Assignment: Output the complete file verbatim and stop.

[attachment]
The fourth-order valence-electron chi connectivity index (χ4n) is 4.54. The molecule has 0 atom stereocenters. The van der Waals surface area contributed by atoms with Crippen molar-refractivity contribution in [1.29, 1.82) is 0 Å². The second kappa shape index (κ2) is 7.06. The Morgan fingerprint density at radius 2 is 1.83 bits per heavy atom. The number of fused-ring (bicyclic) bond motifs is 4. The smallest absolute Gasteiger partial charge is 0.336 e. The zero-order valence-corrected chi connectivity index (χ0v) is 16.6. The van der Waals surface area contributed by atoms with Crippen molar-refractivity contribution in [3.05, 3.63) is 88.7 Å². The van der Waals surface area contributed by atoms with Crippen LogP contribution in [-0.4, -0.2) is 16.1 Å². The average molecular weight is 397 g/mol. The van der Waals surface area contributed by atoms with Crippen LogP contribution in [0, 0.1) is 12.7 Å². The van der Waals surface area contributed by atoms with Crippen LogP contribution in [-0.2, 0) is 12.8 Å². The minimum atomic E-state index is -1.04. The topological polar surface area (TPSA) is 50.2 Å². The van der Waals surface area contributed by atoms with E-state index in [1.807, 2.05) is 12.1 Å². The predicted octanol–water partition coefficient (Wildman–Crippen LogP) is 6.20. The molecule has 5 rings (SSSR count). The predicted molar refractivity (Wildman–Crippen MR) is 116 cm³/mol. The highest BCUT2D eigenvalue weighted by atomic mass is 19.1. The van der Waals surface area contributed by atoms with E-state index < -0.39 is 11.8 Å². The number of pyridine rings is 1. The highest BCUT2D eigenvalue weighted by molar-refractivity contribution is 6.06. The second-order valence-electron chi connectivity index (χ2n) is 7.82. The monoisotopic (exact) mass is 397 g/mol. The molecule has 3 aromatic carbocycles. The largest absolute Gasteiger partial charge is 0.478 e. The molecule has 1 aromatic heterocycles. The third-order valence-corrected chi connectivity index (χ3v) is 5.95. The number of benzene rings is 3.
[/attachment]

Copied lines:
The fourth-order valence-electron chi connectivity index (χ4n) is 4.54. The molecule has 0 atom stereocenters. The van der Waals surface area contributed by atoms with Crippen molar-refractivity contribution in [1.29, 1.82) is 0 Å². The second kappa shape index (κ2) is 7.06. The Morgan fingerprint density at radius 2 is 1.83 bits per heavy atom. The number of fused-ring (bicyclic) bond motifs is 4. The smallest absolute Gasteiger partial charge is 0.336 e. The zero-order valence-corrected chi connectivity index (χ0v) is 16.6. The van der Waals surface area contributed by atoms with Crippen molar-refractivity contribution in [3.05, 3.63) is 88.7 Å². The van der Waals surface area contributed by atoms with Crippen LogP contribution in [-0.4, -0.2) is 16.1 Å². The average molecular weight is 397 g/mol. The van der Waals surface area contributed by atoms with Crippen LogP contribution in [0, 0.1) is 12.7 Å². The van der Waals surface area contributed by atoms with Crippen LogP contribution in [-0.2, 0) is 12.8 Å². The minimum atomic E-state index is -1.04. The topological polar surface area (TPSA) is 50.2 Å². The van der Waals surface area contributed by atoms with E-state index in [1.807, 2.05) is 12.1 Å². The predicted octanol–water partition coefficient (Wildman–Crippen LogP) is 6.20. The molecule has 5 rings (SSSR count). The predicted molar refractivity (Wildman–Crippen MR) is 116 cm³/mol. The highest BCUT2D eigenvalue weighted by atomic mass is 19.1. The van der Waals surface area contributed by atoms with E-state index < -0.39 is 11.8 Å². The number of pyridine rings is 1. The highest BCUT2D eigenvalue weighted by molar-refractivity contribution is 6.06. The second-order valence-electron chi connectivity index (χ2n) is 7.82. The monoisotopic (exact) mass is 397 g/mol. The molecule has 3 aromatic carbocycles. The largest absolute Gasteiger partial charge is 0.478 e. The molecule has 1 aromatic heterocycles. The third-order valence-corrected chi connectivity index (χ3v) is 5.95. The number of benzene rings is 3.